The terms “Upstream” and “Downstream” are important to incorporate into the enterprise vocabulary in order to have meaningful discussions about the entirety of the Value Creation Process. The reason is that upstream processes can significantly impact the downstream processes. But if not considered as parts of the Value Creation Process, they can be siloed in communications, create various bottlenecks along the Organizational Value Stream, and decrease overall system throughput in capacity and velocity.
Upstream – Is the collective of processes that happen prior to acquisition (deal closing date). They are usually similar to a classic sales funnel and have conversion rates associated with various stages. As the hospital progresses through the funnel, it can churn because it does not pass the Strategic Filter of the organization.
Downstream – Is the collective of processes that happens after the Close Date and starts with the integration — proceeding to Stabilization and Change Management. If the Business Development team is not adherent with the Strategic Filter, the practices that get acquired do not fit the Value Creation Plan. Therefore, they are not a candidate for Value Creation with the processes that are established at the organizational level, or have cultural misalignment leading to various triggers of burnout as well as inability to implement change post acquisition.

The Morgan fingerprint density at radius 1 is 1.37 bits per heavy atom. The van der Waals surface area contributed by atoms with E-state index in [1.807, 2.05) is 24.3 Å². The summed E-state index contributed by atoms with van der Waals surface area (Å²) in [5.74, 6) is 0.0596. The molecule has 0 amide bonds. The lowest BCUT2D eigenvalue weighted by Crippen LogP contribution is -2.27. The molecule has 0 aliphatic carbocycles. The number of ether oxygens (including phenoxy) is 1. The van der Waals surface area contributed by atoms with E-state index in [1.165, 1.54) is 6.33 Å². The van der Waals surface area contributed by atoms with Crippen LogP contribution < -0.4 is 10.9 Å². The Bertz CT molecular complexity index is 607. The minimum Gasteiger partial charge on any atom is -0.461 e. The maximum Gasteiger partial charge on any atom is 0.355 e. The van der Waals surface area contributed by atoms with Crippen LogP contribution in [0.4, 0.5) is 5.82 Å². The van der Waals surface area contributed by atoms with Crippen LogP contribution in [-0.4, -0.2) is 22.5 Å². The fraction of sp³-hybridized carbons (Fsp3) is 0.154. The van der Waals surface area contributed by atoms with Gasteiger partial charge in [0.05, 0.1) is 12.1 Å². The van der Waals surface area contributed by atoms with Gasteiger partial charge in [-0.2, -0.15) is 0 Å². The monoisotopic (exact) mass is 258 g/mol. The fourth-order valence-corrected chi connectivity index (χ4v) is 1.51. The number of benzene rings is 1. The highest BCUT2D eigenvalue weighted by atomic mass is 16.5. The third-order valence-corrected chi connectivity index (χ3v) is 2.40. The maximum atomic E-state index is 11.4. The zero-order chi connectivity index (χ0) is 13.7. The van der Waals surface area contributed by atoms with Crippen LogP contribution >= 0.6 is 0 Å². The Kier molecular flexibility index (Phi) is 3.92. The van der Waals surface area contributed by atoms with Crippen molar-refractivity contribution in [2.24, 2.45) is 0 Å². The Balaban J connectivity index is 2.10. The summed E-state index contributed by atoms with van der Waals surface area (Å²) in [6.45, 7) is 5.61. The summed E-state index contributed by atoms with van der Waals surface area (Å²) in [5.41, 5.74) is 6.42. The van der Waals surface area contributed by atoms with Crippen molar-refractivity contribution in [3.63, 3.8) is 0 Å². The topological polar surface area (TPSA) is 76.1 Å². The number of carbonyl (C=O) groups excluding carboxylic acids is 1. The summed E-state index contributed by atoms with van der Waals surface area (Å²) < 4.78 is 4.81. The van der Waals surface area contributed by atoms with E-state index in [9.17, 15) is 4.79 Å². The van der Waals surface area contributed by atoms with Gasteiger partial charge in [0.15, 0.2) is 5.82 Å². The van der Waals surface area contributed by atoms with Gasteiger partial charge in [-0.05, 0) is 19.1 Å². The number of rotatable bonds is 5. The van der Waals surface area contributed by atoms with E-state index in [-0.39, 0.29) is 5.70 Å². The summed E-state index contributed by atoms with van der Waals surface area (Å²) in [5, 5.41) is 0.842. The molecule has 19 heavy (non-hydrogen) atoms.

Another reason to pay attention to the connection between these two parts as one Value Stream is Capacity Management. The capacity could be managed by understanding the bottlenecks in the system and throttle the throughput according to the most narrow part of the Value Stream. One can become concerned that the deals are not able to wait, because someone else will acquire them. This risk is mitigated by creating a buffer state — “stabilization” — in which the practices are “parked” after acquisition with minimally-invasive centralized processes being applied to them.
If the system is not designed for a continuous monitoring of the upstream and downstream connection, this may slow down the acquisitions or fail during integration — all which will lead to inability to implement change downstream. This ultimately leads to failure of creating Value for the enterprise as a whole.